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Step Forward responds to Ohio Governor Mike DeWine's State of the State Address

In his 2024 State of the State address, Ohio Governor Mike DeWine outlined several key priorities and initiatives that would benefit children and families in Ohio. 

A family walks toward the camera.

As the largest Community Action Agency in the state of Ohio, the agency is committed to providing essential services and support families in Cuyahoga County.

First, Governor DeWine mentioned a 2023 revision to the childcare quality rating system and further highlighted the increased access to childcare in Ohio. Governor DeWine said that through expanded eligibility, Ohio’s public preschool programs were able to serve an additional 16,000 preschoolers in 2023. He then announced the creation of Ohio’s Childcare Choice Voucher Program for families that made up to 200 percent of the Federal Poverty Level. DeWine promised that this new investment would provide financial support to 8,000 additional children statewide.

“Step Forward applauds Governor DeWine's commitment to supporting Ohio's families,” Dr. Thea Wilson, Step Forward’s Vice President of Children and Families, said. “Every child deserves a strong start in life and that begins with access to high-quality early childhood education programs.”

The state's accomplishments toward increased access to childcare within the last year resonate with Step Forward's efforts to ensure that every child has access to high-quality early education. The governor's announcement about the new voucher program also aligns with the agency's mission to provide financial support to families in need, particularly those facing hardship. Such initiatives are crucial steps towards improving outcomes for future generations in Greater Cleveland. 

Throughout his State of the State address, DeWine outlined several initiatives aimed at empowering families with young children, including the promise to reallocate federal funding toward childcare access grants and Ohio PROMISE, a program that trains early childhood professionals learn how to care for and teach children with disabilities.

“In less than a year, over 2,700 professionals have been trained, and we have seen a 20 percent increase in the number of children with disabilities who are now being served,” he said.

Governor DeWine’s emphases on the importance of teachers and school principals in shaping the education of Ohio’s children was a poignant reminder of the critical roles such individuals play in students’ lives. Like many educational institutions, Step Forward’s Head Start has faced challenges in recruiting and retaining educators, significantly impacting the support the agency has been able to provide to children and families in Greater Cleveland. As of April 2024, the agency was hiring for 72 positions throughout its Early Head Start and Head Start classrooms. If fully staffed, Step Forward could open 22 more classrooms and serve an additional 372 children in need.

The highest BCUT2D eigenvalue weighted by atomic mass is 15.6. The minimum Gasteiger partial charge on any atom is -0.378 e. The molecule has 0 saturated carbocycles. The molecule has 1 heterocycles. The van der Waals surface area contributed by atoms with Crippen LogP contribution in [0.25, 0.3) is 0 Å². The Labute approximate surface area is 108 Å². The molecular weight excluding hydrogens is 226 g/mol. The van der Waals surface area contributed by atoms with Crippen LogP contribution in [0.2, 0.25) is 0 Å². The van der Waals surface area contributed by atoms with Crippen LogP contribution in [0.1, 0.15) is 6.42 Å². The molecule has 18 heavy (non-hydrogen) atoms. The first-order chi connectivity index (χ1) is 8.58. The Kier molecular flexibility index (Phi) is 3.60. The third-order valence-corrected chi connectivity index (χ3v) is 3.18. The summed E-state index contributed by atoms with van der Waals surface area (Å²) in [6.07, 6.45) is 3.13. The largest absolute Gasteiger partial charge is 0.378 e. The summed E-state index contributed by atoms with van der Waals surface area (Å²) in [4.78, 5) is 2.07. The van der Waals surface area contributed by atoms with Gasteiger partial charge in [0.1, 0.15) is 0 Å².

A woman sits with young children and babies in a classroom.

“Programs like some of those that DeWine mentioned, including the Principal Apprenticeship Program, could have a broader impact on educational institutions like Head Start,” Dr. Wilson explained. “By equipping educators with the skills and support they need, we hope to fill vacancies and ensure that our schools and early education programs have the leadership and expertise necessary to provide the proper education and support necessary. It’s a positive step towards strengthening Ohio’s education system and improving outcomes for all children.”

DeWine continued, speaking about children who experience vision problems.

“If a child has difficulty seeing, they will have difficulty reading and difficulty learning,” he said. “Tragically, that is the case for too many Ohio children.”

While Ohio children are to get a vision screening at school, the governor confirmed that some students fail and never receive a comprehensive follow-up exam to determine whether they need eyeglasses. In response, the governor announced the creation of the Children’s Vision Strike Force, a group that will work with professionals statewide to help improve the vision screening process among Ohio’s children.

DeWine continued, talking further about Ohio’s focus on children and adolescents. Specifically, he spoke about the complex behavioral health among our youth. He highlighted the challenged that some families are facing and emphasized the importance of programs like OhioRISE, which connects them with professionals. He shared a powerful story about a family’s experience with OhioRISE, illustrating the transformative impact of wrap-around care.

“We recognize the significant impact of behavioral healthcare needs, including those participating in early education programs like Head Start,” Dr. Wilson said. “Even early education teachers have observed shifts in behavioral health among young children. It has prompted a concerted effort to address these challenges both in the classroom and at home.”

In 2024, Step Forward will launch its own initiative throughout Head Start, aimed on early intervention for behavioral health issues. As of April, details about the program had not yet been announced.